Credit Card Fundamentals, Debt Management, Debt Management Service, Debt Management Program, Debt Consolidation, Consumer Credit Tips   Credit Card Fundamentals, Debt Management, Debt Management Service, Debt Management Program, Debt Consolidation, Consumer Credit Tips 
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Credit Card Fundamentals

Home > Debt Management > Credit Card Fundamentals

Credit Card Fundamentals, Debt Management, Debt Management Service, Debt Management Program, Debt Consolidation, Consumer Credit Tips
Nearly everyone today carries some form of credit or charge card. Credit cards are pre-approved lines of credit for personal loans. Properly used, they offer you great freedom and flexibility in making expenditures and maintaining financial records. If you are careless or negligent, however, they can cost you dearly far more than the already high interest rate. There are several types of credit cards, including:

Travel and Entertainment Cards. These popular credit cards (American Express, Diners Club, etc.) grant you high credit limits with no interest charges. You must, however, pay the entire balance monthly (except for items such as airline tickets, which may be paid off in installments). Since there is an annual fee for cardholders, the credit is not "free," but the finance charge declines as your volume of purchases increases. If you pay a $25 annual fee and make purchases during the year of $100 per month, your true finance charge is 2 percent; if you charge only $10 a month, your annual finance charge is 20 percent.

Since you are required to pay the outstanding balance every month, T&E cards require careful record-keeping. Otherwise, you may find you have charged more in a month than you can pay. On the other hand, since you receive a copy of the charge record each time the card is used, it is relatively easy to keep track of your expenditures.

Bank Cards. The two most popular cards, Visa and MasterCard, issued by participating banks, encourage installment payments and charge interest rates typically between 18 and 23 percent, depending on state laws. They can be used for a wide variety of purchases, but they involve substantial risks if you misuse them.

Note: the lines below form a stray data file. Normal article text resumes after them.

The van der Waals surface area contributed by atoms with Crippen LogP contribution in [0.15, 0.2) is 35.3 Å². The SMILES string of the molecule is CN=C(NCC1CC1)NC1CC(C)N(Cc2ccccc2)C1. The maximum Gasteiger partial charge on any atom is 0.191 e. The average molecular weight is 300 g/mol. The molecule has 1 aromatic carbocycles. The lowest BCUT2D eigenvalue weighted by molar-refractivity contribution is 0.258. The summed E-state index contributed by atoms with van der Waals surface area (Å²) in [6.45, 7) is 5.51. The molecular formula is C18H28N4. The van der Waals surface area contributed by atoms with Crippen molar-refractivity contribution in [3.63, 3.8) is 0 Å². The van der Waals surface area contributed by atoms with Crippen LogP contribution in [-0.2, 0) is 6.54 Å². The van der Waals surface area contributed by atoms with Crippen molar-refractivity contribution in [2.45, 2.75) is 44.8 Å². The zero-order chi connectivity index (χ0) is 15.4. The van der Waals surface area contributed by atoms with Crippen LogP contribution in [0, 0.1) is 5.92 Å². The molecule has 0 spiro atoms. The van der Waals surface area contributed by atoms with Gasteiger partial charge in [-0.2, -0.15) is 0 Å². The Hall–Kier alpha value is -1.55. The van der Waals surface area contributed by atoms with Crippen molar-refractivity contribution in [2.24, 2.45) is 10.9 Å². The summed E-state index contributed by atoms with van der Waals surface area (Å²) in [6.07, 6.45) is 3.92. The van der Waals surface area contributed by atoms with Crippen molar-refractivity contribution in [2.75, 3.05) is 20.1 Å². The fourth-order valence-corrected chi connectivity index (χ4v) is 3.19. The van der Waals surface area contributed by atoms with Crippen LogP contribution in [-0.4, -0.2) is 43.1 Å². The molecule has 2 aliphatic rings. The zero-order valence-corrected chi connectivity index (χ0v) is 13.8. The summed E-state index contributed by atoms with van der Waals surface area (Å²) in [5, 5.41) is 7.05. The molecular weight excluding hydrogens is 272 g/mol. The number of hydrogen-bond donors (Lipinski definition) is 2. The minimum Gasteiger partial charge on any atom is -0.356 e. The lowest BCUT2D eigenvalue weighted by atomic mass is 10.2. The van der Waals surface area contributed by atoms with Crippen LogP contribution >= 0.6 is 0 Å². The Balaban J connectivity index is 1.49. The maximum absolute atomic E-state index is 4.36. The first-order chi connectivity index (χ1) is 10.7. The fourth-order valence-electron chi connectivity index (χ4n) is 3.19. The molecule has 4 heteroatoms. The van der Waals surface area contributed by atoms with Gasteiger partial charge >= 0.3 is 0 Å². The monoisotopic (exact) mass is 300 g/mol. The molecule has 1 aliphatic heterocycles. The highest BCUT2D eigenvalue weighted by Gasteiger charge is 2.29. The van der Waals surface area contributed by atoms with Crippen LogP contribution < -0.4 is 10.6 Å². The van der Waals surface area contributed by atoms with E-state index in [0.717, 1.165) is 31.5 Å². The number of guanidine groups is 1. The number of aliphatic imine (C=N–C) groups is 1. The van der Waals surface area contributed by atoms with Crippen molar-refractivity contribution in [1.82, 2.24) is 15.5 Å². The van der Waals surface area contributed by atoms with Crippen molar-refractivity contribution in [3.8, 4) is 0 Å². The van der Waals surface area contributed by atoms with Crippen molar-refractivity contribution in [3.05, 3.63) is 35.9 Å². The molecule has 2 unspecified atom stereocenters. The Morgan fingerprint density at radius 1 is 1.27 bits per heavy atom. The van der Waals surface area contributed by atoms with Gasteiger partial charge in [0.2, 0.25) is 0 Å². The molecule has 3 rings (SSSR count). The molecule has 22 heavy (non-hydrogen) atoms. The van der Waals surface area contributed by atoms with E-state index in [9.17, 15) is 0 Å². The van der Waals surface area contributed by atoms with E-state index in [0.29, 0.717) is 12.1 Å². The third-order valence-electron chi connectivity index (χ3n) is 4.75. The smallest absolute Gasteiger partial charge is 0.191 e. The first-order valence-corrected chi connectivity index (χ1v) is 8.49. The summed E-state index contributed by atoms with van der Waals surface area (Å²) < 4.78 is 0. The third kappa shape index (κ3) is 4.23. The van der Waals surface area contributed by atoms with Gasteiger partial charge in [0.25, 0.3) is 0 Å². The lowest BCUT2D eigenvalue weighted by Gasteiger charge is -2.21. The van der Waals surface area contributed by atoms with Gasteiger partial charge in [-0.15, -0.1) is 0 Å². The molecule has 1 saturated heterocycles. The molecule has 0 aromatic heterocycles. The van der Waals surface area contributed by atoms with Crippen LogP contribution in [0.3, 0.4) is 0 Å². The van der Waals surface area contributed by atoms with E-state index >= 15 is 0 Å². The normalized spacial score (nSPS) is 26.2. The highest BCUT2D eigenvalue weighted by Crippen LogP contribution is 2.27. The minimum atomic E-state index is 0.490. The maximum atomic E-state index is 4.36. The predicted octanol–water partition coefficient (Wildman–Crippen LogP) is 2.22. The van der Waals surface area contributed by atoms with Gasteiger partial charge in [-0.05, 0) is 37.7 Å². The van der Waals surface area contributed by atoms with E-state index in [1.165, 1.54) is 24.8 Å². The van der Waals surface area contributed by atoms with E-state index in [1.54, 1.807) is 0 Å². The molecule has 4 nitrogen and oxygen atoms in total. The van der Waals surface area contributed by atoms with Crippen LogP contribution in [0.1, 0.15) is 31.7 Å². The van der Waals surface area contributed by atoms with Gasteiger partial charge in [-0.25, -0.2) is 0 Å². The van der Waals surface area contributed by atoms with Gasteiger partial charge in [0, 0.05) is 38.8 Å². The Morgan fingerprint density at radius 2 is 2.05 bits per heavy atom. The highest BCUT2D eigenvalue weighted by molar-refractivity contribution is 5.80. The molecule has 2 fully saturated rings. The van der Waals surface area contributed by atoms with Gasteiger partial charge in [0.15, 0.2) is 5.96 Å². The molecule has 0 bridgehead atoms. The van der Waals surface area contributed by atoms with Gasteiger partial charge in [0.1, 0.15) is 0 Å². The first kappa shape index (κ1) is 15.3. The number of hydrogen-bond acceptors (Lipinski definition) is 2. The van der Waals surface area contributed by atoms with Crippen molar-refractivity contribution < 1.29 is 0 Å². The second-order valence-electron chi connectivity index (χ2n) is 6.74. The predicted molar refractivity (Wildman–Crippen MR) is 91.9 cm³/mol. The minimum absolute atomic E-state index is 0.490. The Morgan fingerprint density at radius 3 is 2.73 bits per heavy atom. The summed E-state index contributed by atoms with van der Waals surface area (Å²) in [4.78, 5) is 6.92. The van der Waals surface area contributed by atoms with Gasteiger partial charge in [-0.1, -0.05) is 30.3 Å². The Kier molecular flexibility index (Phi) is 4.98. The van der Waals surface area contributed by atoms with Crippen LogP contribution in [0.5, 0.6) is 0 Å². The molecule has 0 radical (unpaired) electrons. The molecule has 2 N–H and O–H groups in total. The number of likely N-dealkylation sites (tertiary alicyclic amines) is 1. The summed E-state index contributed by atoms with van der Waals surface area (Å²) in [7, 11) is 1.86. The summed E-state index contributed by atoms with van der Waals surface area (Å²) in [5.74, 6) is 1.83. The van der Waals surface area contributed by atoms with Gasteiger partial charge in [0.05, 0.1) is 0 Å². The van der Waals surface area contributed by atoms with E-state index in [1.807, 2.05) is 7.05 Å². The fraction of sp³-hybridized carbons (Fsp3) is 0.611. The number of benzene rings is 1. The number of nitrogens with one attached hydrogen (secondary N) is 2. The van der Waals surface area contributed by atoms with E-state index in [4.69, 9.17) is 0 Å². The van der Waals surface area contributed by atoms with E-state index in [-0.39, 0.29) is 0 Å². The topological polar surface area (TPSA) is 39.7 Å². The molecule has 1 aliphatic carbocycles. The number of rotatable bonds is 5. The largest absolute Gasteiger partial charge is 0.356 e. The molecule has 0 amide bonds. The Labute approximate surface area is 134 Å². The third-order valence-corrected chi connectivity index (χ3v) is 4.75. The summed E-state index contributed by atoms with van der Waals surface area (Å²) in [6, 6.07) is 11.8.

Most bank cards permit you to pay the entire monthly balance or a portion of the outstanding balance usually a minimum fee such as $20 or a percentage of the balance, whichever is greater. The interest, typically 1 1/2 percent monthly, is calculated on the balance remaining after your payment. The balance increases both by the amount of new purchases in the next month and the interest charge. Paying only the minimum due means that the interest is compounded on the next month's statement.

For example, if you have an outstanding balance of $100 and you pay the minimum due of $20, your new balance will be $80 plus $1.20 (1-1/2 percent of $80). Suppose you charge an additional $100 worth of purchases during the next month. Your statement will show a balance of $181.20. If you only pay $20 the second month, the first month's interest is included in the balance on which the new interest is calculated:
$181.20 - $20 = $161.20
$161.20 x 1-1/2% = $2.42 (finance charge)
$161.20 + $2.42 = $163.62 (new balance)

You now have been charged interest on the previous month's interest as well as on your purchases. In addition, you have increased your debt by 63.62 percent in one month! If you continue to pay only the minimum balance due, you may pyramid yourself into an unmanageable debt level. In addition, you will still be paying for your first month's purchases five months later.

To prevent bank cards from being a source of financial trouble, you normally should charge only what you can afford to pay in any given month, and pay the entire balance due at the end of the month. If you make a large purchase or use the bank card for vacation expenses and have to make installment payments, you should consider discontinuing use of the card until you have paid off the balance.

Retail Cards. Department stores and some gasoline marketers issue credit cards good only at their own establishments. In general, these cards are similar to bank cards and often carry the same interest charges. You should use the same principles in using these cards: Charge only what you can afford to pay off in a month, pay the full balance due if possible, or discontinue use of the card until you can pay off the balance using installment payments.

Department stores may charge different amounts of interest depending on the size of the purchase or the outstanding balance. In addition, they may calculate the interest on the average daily balance of the account rather than the balance at the end of the month. For example, one store reports its policies this way:

The FINANCE CHARGE is computed by applying to the AVERAGE DAILY BALANCE monthly periodic rate of 1.60 percent on amounts up to $3,000 and 1.00 percent on amounts in excess of $3,000, which are annual percentage rates of 19.20 percent and 12.00 percent respectively.

If you need to purchase goods up to $3,000 in value, you would be better off seeking a personal loan from a bank or credit union, which probably would carry a lower rate than 19.20 percent, unless you can pay off the entire amount at once.

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